The act of writing physical letters slows me down. It helps me focus without devices and notifications. It allows me to write, to encourage, and to give someone a gift wrapped in one simple moment of intention.
Because of envelopes I have gotten to know our office mailman, Brent, who lets me know if days have gone by without me handing him an envelope. He doesn’t know what the envelopes contain but they are small and colorful so he knows it’s not a bill. At the very least they contain something better. Getting to know him makes our office better. (He is expecting a baby girl!)
Because of envelopes I have the opportunity to sit and think about one person for an extended period of time. Why I love and respect them. Why I miss them. How I pray for them. I can sit and wonder how long it’s been since we’ve been together and remember happy memories. I can think about how we can finally plan to get together in person. I have the opportunity to value them by thinking about them and nothing else in this moment.
The apostle Paul wrote letters to churches to encourage them. He wasn’t writing to buildings, he was writing to the people and often mentioned them by name, what he missed about them, how he longed to visit, and how we wanted to help. Often he was in prison when he wrote letters. He didn’t let his circumstances stop him from being an answered prayer to Galatia, Corinth, Ephesus, Thessaloniki, Philippi, Rome…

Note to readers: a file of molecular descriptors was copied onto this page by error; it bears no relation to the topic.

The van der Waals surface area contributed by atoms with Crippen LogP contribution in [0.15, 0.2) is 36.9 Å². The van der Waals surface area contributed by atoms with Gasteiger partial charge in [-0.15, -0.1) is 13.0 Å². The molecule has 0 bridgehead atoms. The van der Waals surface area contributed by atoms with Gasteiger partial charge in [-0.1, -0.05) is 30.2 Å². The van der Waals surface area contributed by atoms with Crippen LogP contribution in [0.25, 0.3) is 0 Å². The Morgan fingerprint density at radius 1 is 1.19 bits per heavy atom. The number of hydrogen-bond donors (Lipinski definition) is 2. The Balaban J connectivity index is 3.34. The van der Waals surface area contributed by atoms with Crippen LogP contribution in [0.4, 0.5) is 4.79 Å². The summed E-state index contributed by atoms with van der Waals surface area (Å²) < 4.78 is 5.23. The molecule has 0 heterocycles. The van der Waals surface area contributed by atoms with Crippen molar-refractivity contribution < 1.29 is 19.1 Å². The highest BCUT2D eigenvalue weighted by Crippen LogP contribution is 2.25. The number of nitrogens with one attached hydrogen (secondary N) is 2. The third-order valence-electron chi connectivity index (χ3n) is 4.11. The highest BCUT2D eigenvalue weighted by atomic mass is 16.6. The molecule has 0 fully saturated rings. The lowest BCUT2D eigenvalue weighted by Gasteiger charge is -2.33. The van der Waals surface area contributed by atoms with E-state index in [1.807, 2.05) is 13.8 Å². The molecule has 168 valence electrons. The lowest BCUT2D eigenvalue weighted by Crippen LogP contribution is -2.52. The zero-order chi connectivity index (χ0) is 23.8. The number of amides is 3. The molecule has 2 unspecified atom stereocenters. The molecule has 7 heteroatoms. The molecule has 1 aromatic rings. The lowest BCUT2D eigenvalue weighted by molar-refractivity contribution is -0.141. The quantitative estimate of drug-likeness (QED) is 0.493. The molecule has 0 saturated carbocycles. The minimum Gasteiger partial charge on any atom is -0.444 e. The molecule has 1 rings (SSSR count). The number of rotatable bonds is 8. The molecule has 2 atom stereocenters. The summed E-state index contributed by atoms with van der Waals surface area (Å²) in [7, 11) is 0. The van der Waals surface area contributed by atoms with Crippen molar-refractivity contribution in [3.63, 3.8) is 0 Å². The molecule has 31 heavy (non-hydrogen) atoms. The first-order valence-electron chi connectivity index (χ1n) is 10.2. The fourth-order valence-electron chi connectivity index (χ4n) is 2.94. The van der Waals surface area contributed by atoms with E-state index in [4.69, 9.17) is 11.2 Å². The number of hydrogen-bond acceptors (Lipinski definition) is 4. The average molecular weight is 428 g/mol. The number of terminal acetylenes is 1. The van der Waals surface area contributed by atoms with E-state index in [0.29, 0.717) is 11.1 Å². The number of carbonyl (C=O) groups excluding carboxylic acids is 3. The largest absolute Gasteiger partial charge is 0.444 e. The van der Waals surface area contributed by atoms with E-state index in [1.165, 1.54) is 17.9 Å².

What would Jesus write in a letter to you? To me?
How can you write a letter to someone else and be Jesus to them? Encouraging them in life and their relationship with God?
You are a gift.
You have gifts to give. Your words. Your time. Your smile. Your attention.
Envelopes let you unexpectedly appear on someone’s doorstep in a way that doesn’t disrupt or annoy. It enhances their day. It makes a walk to the mailbox something to look forward to.
Go find an envelope and a stamp.
Go sit on the porch with a pen.
Go create joy for someone.
You are a gift.